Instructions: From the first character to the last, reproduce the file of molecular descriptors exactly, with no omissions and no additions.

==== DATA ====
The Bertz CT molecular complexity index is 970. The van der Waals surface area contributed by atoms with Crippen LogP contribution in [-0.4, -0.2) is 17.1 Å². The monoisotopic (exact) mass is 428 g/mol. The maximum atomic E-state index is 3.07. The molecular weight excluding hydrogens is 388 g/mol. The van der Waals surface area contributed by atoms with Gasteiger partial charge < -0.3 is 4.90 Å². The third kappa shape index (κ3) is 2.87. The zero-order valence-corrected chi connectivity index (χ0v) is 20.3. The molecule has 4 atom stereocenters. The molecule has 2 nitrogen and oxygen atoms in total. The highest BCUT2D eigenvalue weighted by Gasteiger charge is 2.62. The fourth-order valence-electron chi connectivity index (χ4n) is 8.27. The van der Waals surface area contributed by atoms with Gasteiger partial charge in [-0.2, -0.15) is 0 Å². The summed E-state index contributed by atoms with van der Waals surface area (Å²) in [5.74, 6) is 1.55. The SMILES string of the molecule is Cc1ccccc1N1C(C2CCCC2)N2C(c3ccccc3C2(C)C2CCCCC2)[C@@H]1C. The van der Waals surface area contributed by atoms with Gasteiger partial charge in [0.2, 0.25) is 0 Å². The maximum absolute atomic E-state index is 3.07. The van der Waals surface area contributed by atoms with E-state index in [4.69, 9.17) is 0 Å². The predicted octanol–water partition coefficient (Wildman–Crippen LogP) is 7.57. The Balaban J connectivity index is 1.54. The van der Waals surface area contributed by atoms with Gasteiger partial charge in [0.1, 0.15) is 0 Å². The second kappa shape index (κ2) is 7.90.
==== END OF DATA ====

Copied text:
The Bertz CT molecular complexity index is 970. The van der Waals surface area contributed by atoms with Crippen LogP contribution in [-0.4, -0.2) is 17.1 Å². The monoisotopic (exact) mass is 428 g/mol. The maximum atomic E-state index is 3.07. The molecular weight excluding hydrogens is 388 g/mol. The van der Waals surface area contributed by atoms with Gasteiger partial charge < -0.3 is 4.90 Å². The third kappa shape index (κ3) is 2.87. The zero-order valence-corrected chi connectivity index (χ0v) is 20.3. The molecule has 4 atom stereocenters. The molecule has 2 nitrogen and oxygen atoms in total. The highest BCUT2D eigenvalue weighted by Gasteiger charge is 2.62. The fourth-order valence-electron chi connectivity index (χ4n) is 8.27. The van der Waals surface area contributed by atoms with Gasteiger partial charge in [-0.2, -0.15) is 0 Å². The summed E-state index contributed by atoms with van der Waals surface area (Å²) in [5.74, 6) is 1.55. The SMILES string of the molecule is Cc1ccccc1N1C(C2CCCC2)N2C(c3ccccc3C2(C)C2CCCCC2)[C@@H]1C. The van der Waals surface area contributed by atoms with Gasteiger partial charge in [0.2, 0.25) is 0 Å². The maximum absolute atomic E-state index is 3.07. The van der Waals surface area contributed by atoms with E-state index in [4.69, 9.17) is 0 Å². The predicted octanol–water partition coefficient (Wildman–Crippen LogP) is 7.57. The Balaban J connectivity index is 1.54. The van der Waals surface area contributed by atoms with Gasteiger partial charge in [0.1, 0.15) is 0 Å². The second kappa shape index (κ2) is 7.90.